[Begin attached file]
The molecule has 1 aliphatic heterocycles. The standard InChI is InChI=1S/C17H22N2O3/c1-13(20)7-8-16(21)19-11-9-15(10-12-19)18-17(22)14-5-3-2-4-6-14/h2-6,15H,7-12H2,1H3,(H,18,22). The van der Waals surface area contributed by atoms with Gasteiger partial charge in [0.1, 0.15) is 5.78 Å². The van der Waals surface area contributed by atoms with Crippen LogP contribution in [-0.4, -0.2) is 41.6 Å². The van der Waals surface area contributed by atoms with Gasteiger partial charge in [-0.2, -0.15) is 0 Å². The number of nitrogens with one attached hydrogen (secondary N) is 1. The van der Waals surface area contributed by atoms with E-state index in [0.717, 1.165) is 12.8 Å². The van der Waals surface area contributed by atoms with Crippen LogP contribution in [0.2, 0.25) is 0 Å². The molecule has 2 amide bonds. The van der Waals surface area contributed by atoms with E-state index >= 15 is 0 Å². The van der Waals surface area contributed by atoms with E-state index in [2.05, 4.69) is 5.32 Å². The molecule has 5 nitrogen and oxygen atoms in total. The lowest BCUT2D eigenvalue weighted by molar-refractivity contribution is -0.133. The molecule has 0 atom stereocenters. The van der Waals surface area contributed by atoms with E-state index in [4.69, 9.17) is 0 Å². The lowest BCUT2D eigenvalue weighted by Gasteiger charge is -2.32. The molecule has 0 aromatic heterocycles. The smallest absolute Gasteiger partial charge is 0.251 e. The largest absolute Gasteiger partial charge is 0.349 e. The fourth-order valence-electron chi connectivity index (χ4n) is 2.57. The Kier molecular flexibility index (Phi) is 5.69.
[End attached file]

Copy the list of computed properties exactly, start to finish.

The molecule has 1 aliphatic heterocycles. The standard InChI is InChI=1S/C17H22N2O3/c1-13(20)7-8-16(21)19-11-9-15(10-12-19)18-17(22)14-5-3-2-4-6-14/h2-6,15H,7-12H2,1H3,(H,18,22). The van der Waals surface area contributed by atoms with Gasteiger partial charge in [0.1, 0.15) is 5.78 Å². The van der Waals surface area contributed by atoms with Crippen LogP contribution in [-0.4, -0.2) is 41.6 Å². The van der Waals surface area contributed by atoms with Gasteiger partial charge in [-0.2, -0.15) is 0 Å². The number of nitrogens with one attached hydrogen (secondary N) is 1. The van der Waals surface area contributed by atoms with E-state index in [0.717, 1.165) is 12.8 Å². The van der Waals surface area contributed by atoms with Crippen LogP contribution in [0.2, 0.25) is 0 Å². The molecule has 2 amide bonds. The van der Waals surface area contributed by atoms with E-state index >= 15 is 0 Å². The van der Waals surface area contributed by atoms with E-state index in [2.05, 4.69) is 5.32 Å². The molecule has 5 nitrogen and oxygen atoms in total. The lowest BCUT2D eigenvalue weighted by molar-refractivity contribution is -0.133. The molecule has 0 atom stereocenters. The van der Waals surface area contributed by atoms with E-state index in [4.69, 9.17) is 0 Å². The lowest BCUT2D eigenvalue weighted by Gasteiger charge is -2.32. The molecule has 0 aromatic heterocycles. The smallest absolute Gasteiger partial charge is 0.251 e. The largest absolute Gasteiger partial charge is 0.349 e. The fourth-order valence-electron chi connectivity index (χ4n) is 2.57. The Kier molecular flexibility index (Phi) is 5.69.